The upcoming Supreme Court argument about a baker who refused to make a cake for a same-sex couple makes some civil rights lawyers think of South Carolina’s Piggie Park barbecue. When two African-Americans parked their car at a Piggie Park drive-in in August 1964 in Columbia, South Carolina, the waitress who came out to serve them turned back once she saw they were black and didn’t take their order. In the civil rights lawsuit that followed, Piggie Park owner Maurice Bessinger justified the refusal to serve black customers based on his religious belief opposing “any integration of the races whatsoever.” Federal judges had little trouble dismissing Bessinger’s claim. “Undoubtedly defendant Bessinger has a constitutional right to espouse the religious beliefs of his own choosing, however, he does not have the absolute right to exercise and practice such beliefs in utter disregard of the clear constitutional rights of other citizens,” U.S. District Judge Charles Earl Simons Jr. wrote in 1966. By the time the Supreme Court heard the case in 1968, the issue was the award of fees to the lawyers representing the black South Carolinians who sued Bessinger’s restaurants. But in a footnote to its unsigned 8-0 opinion, the court called the religious freedom argument and Bessinger’s other defenses “patently frivolous.” Fifty years later, civil rights lawyers are pointing the Supreme Court to Bessinger’s case in support of Charlie Craig and David Mullins, the gay couple who were turned away by Colorado baker Jack Phillips, giving rise to the high court case that will be argued Tuesday. “The logic of Piggie Park and other precedents overwhelmingly rejecting religious justifications for racial discrimination apply squarely to the context of LGBTQ discrimination,” the NAACP Legal Defense and Educational Fund said in a Supreme Court brief. The fund also represented the people who sued Piggie Park. Both cases involve laws intended to prevent discrimination by private businesses that open their doors to the public. In the case of Piggie Park, the law was the Civil Rights Act of 1964. The bake shop case involves the Colorado Anti-Discrimination Act, which prohibits businesses from refusing to sell their goods to people on the basis of sexual orientation among other things. As the case has come to the justices, the focus is on Phillips’ speech rights, not his religious beliefs. As a cake artist, he claims a right not to say something with which he disagrees. Source: Legal News Post Cake case before Supreme Court has ties to barbecue decision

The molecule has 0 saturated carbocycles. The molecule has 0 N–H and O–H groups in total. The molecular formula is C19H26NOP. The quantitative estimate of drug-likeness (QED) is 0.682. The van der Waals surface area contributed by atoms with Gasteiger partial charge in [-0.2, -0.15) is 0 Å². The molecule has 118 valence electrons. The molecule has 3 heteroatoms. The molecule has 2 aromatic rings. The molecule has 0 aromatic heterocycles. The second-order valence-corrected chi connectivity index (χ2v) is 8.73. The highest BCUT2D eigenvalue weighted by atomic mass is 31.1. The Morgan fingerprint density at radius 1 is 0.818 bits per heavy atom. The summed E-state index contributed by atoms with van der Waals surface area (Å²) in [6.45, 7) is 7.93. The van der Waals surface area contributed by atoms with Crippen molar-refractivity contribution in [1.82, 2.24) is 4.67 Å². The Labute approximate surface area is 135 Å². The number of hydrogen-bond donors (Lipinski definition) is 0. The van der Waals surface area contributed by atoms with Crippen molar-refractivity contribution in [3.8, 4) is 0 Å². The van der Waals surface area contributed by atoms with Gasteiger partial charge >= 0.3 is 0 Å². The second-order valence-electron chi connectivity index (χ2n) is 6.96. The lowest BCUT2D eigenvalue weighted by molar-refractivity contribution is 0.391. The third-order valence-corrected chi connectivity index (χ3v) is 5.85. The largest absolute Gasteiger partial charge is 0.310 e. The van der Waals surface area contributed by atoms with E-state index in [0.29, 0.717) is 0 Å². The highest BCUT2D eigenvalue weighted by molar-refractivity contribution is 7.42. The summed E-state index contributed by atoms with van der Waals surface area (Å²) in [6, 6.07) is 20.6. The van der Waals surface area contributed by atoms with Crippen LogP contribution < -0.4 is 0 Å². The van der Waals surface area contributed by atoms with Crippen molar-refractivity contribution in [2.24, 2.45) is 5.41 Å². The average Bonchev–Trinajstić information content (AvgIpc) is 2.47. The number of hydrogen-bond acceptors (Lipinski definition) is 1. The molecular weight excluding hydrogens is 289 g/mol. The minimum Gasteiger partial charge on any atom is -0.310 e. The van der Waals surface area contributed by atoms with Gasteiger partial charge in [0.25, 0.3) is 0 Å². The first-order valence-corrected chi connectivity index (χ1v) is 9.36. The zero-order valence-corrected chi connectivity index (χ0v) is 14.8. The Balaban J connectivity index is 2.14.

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Asbestos Court to resolve hundreds of claims